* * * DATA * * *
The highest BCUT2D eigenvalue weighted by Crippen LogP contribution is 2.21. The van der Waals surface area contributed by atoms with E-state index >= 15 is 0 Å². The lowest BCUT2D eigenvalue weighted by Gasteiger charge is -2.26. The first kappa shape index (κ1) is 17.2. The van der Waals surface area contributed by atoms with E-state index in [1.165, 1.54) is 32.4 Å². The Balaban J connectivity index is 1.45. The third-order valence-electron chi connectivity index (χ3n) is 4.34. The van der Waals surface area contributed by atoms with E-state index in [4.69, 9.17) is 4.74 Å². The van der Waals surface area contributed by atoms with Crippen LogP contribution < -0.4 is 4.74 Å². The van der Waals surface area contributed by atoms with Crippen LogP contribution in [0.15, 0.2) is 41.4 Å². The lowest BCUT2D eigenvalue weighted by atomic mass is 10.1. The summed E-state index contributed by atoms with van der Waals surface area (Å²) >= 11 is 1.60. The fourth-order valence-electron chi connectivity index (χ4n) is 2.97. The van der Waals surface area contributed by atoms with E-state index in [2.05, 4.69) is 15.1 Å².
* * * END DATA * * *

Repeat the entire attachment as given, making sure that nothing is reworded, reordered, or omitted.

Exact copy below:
The highest BCUT2D eigenvalue weighted by Crippen LogP contribution is 2.21. The van der Waals surface area contributed by atoms with E-state index >= 15 is 0 Å². The lowest BCUT2D eigenvalue weighted by Gasteiger charge is -2.26. The first kappa shape index (κ1) is 17.2. The van der Waals surface area contributed by atoms with E-state index in [1.165, 1.54) is 32.4 Å². The Balaban J connectivity index is 1.45. The third-order valence-electron chi connectivity index (χ3n) is 4.34. The van der Waals surface area contributed by atoms with E-state index in [4.69, 9.17) is 4.74 Å². The van der Waals surface area contributed by atoms with Crippen LogP contribution < -0.4 is 4.74 Å². The van der Waals surface area contributed by atoms with Crippen LogP contribution in [0.15, 0.2) is 41.4 Å². The lowest BCUT2D eigenvalue weighted by atomic mass is 10.1. The summed E-state index contributed by atoms with van der Waals surface area (Å²) >= 11 is 1.60. The fourth-order valence-electron chi connectivity index (χ4n) is 2.97. The van der Waals surface area contributed by atoms with E-state index in [2.05, 4.69) is 15.1 Å².